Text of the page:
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FSA Chapter 5
Terms in this set (20)
Business Purpose Doctrine (1935)
A transaction will not be effective for income tax purposes unless it is intended to achieve a genuine business purpose
- If the transaction has no substantial business purpose other than the avoidance or reduction of tax, the IRS will disregard the transaction
**A high tax-bracket, individual taxpayer contributes an asset to a newly formed C corporation solely to take advantage of the lower marginal tax rate afforded to corporations on the sale or disposal of assets
("Smoke and Mirrors")
The IRS can look through the legal formalities to determine the economic substance (if any) of a transaction
- A transaction must be REAL and BONA FIDE
**If the substance differs from the form, the IRS will base the tax consequences of the transaction on reality rather than illusion
Step Transaction Doctrine
("Piercing the veil")
The IRS can collapse a series of apparently unrelated transactions into one transaction to determine the tax consequences
- This doctrine is applied in instances when each transaction viewed separately has one overall result but considering the transactions together yields a different result
** An example is where a corporation sells property to an unrelated purchaser who subsequently resells the property to a wholly-owned subsidiary of the corporation ("Strawman transaction")
- Transactions that occur more than 12 months apart are presumed to be independent ("The transaction has "whiskers")
Assignment of Income Doctrine
As long as a taxpayer retains control over the source of the income (the tree), he or she will be taxed on the receipt of that income (the fruit) even though he or she has assigned all the rights to the income to someone else
- This doctrine is sometimes referred to as the "fruit and the tree"
**An example is where a self-employed person, who receives a $20,000 check in payment for services rendered on behalf of a client, cannot avoid reporting the $20,000 as income by endorsing the check to his adult son who would then claim this as income.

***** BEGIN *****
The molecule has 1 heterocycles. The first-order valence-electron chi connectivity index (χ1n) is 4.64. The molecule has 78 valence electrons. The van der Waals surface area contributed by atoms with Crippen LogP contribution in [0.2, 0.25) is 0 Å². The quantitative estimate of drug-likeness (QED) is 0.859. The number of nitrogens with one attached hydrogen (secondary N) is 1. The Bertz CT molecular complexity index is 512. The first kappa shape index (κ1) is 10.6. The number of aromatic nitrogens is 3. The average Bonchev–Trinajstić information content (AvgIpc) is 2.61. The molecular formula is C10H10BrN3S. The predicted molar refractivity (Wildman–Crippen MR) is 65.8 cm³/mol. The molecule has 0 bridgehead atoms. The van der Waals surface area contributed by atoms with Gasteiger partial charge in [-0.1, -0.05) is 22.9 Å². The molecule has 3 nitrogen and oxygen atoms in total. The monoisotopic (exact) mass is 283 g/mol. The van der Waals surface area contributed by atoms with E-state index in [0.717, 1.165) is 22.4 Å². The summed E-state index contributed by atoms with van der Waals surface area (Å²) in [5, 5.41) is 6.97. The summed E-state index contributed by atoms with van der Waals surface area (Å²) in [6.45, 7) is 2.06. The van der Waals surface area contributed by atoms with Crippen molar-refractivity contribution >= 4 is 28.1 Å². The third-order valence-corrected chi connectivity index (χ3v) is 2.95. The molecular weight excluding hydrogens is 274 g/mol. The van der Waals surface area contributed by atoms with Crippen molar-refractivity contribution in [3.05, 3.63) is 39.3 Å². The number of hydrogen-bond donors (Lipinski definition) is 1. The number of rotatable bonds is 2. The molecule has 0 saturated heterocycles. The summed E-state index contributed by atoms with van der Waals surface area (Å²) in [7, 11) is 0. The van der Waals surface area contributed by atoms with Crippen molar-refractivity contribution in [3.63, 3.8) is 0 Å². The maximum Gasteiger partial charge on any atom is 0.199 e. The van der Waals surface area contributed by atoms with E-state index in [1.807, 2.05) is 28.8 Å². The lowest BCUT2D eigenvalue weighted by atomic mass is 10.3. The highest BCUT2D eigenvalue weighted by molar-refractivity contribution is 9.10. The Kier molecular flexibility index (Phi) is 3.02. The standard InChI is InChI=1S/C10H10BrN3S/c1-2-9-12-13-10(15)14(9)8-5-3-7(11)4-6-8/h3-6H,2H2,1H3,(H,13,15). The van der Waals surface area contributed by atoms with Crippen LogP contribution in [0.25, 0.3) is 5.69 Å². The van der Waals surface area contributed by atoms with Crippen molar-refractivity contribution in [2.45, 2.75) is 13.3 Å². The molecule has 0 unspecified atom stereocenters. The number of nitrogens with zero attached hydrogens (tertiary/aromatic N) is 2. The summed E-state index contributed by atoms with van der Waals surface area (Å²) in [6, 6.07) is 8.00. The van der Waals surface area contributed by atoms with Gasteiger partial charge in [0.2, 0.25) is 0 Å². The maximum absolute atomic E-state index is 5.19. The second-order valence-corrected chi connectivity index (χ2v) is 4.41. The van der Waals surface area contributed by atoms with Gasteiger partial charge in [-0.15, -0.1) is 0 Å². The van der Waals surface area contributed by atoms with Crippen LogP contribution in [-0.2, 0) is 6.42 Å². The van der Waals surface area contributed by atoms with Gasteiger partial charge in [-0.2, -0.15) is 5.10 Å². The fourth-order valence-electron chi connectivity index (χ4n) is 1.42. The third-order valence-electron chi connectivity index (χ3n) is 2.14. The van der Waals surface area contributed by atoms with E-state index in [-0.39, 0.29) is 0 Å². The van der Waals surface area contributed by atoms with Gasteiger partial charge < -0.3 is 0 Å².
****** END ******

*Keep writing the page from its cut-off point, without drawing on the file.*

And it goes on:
What are some of the reasons profits hold such an exalted place in the business world and economic theory?
a. It fosters cost reducing innovations, which promote the efficient use of scarce resources
b. It encourages savings and risk taking
c. It is a yardstick by which businesspeople can measure their achievement and justify their claims to compensation
Under what conditions is there a universally agreed upon definition of profit?
a. Profit = Revenue - Cost
For the analysis of financial statements, what is the most important distinction to understand?
a. The distinction between bona fide profits and accounting profits
b. What is revenue?
c. What costs count now and which costs count later?
What is the litmus test that a calculation of bona fide profits must pass?
a. After a company earns a bona fide profit, its owners are wealthier than they were beforehand
For financial analysts, what is the practical definition of accounting profit?
a. An accounting profit is whatever the accounting rules say it is
How can Salsa Meister International show a profit when the franchised restaurants consistently lose money?
a. Salsa Meister's revenue is derived from franchise fees
b. Salsa Meister sells stock to the public and then lends these proceeds to the franchises, which in turn pay franchise fees
How can the riddle of a franchiser's profits and franchisee's losses be resolved?
By cutting through the FORM of the transaction to the SUBSTANCE of the transaction
Why should the astute analyst be troubled by the way Salsa Meister International converts losses into profits?
Merely circulating the same funds does not increase wealth
Why and how will the way Salsa Meister International converts losses into profits end?
Sooner or later, investors will realize what is going on and Salsa Meister International will lose its ability to manufacture profits by selling stock
What is depreciation and what is the objection to the relevance of depreciation when calculating earnings?
a. *Depreciation is an accounting procedure that recognizes certain types of property decline in value over time due to WEAR and TEAR or OBSOLESCENCE and recognizes this property must eventually be replaced
b. Rather than calculating bona fide profits, some companies suggest financial analysts should add back depreciation to its net profit (traditional cash flows)
What inspired the attack on the accrual accounting treatment of depreciation?
Companies can raise or lower its reported earnings (financial vs. tax reporting) by using at the latitude of assuming shorter or longer average lives for its depreciable assets
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